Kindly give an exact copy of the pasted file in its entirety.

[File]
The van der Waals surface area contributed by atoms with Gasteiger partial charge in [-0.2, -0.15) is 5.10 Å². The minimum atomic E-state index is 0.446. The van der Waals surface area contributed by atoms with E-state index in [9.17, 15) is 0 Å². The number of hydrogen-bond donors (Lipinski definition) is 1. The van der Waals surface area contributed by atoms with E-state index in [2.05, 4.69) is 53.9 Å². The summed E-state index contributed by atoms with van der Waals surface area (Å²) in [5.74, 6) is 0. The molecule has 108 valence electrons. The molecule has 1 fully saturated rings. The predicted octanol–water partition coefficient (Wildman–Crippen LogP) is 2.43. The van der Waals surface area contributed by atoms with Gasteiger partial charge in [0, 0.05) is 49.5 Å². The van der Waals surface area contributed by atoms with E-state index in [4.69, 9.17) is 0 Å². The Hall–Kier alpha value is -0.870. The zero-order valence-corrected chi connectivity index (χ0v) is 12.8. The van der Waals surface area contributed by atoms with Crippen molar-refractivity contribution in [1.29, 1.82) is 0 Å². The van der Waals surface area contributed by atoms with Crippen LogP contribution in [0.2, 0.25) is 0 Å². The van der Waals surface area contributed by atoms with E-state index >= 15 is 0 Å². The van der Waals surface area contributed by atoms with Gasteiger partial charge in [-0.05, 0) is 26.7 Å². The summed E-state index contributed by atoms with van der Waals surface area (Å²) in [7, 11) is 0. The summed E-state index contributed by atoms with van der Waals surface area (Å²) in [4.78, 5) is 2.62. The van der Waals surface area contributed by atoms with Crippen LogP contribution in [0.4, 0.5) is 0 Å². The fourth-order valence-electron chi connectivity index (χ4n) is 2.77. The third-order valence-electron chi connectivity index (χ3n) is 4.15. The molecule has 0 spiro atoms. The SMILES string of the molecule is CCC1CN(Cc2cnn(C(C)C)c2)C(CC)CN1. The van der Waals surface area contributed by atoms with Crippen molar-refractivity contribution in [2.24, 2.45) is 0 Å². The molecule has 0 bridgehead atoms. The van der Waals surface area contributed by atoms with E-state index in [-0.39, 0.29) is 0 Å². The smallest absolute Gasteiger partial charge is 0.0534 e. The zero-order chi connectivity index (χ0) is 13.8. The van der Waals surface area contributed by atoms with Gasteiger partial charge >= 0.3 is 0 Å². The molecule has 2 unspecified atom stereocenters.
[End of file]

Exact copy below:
The van der Waals surface area contributed by atoms with Gasteiger partial charge in [-0.2, -0.15) is 5.10 Å². The minimum atomic E-state index is 0.446. The van der Waals surface area contributed by atoms with E-state index in [9.17, 15) is 0 Å². The number of hydrogen-bond donors (Lipinski definition) is 1. The van der Waals surface area contributed by atoms with E-state index in [2.05, 4.69) is 53.9 Å². The summed E-state index contributed by atoms with van der Waals surface area (Å²) in [5.74, 6) is 0. The molecule has 108 valence electrons. The molecule has 1 fully saturated rings. The predicted octanol–water partition coefficient (Wildman–Crippen LogP) is 2.43. The van der Waals surface area contributed by atoms with Gasteiger partial charge in [0, 0.05) is 49.5 Å². The van der Waals surface area contributed by atoms with E-state index in [4.69, 9.17) is 0 Å². The Hall–Kier alpha value is -0.870. The zero-order valence-corrected chi connectivity index (χ0v) is 12.8. The van der Waals surface area contributed by atoms with Crippen molar-refractivity contribution in [1.29, 1.82) is 0 Å². The van der Waals surface area contributed by atoms with Crippen LogP contribution in [0.2, 0.25) is 0 Å². The van der Waals surface area contributed by atoms with E-state index >= 15 is 0 Å². The van der Waals surface area contributed by atoms with Gasteiger partial charge in [-0.05, 0) is 26.7 Å². The summed E-state index contributed by atoms with van der Waals surface area (Å²) in [7, 11) is 0. The summed E-state index contributed by atoms with van der Waals surface area (Å²) in [4.78, 5) is 2.62. The van der Waals surface area contributed by atoms with Crippen LogP contribution in [0.4, 0.5) is 0 Å². The fourth-order valence-electron chi connectivity index (χ4n) is 2.77. The third-order valence-electron chi connectivity index (χ3n) is 4.15. The molecule has 0 spiro atoms. The SMILES string of the molecule is CCC1CN(Cc2cnn(C(C)C)c2)C(CC)CN1. The van der Waals surface area contributed by atoms with Crippen molar-refractivity contribution in [2.24, 2.45) is 0 Å². The molecule has 0 bridgehead atoms. The van der Waals surface area contributed by atoms with E-state index in [-0.39, 0.29) is 0 Å². The smallest absolute Gasteiger partial charge is 0.0534 e. The zero-order chi connectivity index (χ0) is 13.8. The van der Waals surface area contributed by atoms with Gasteiger partial charge >= 0.3 is 0 Å². The molecule has 2 unspecified atom stereocenters.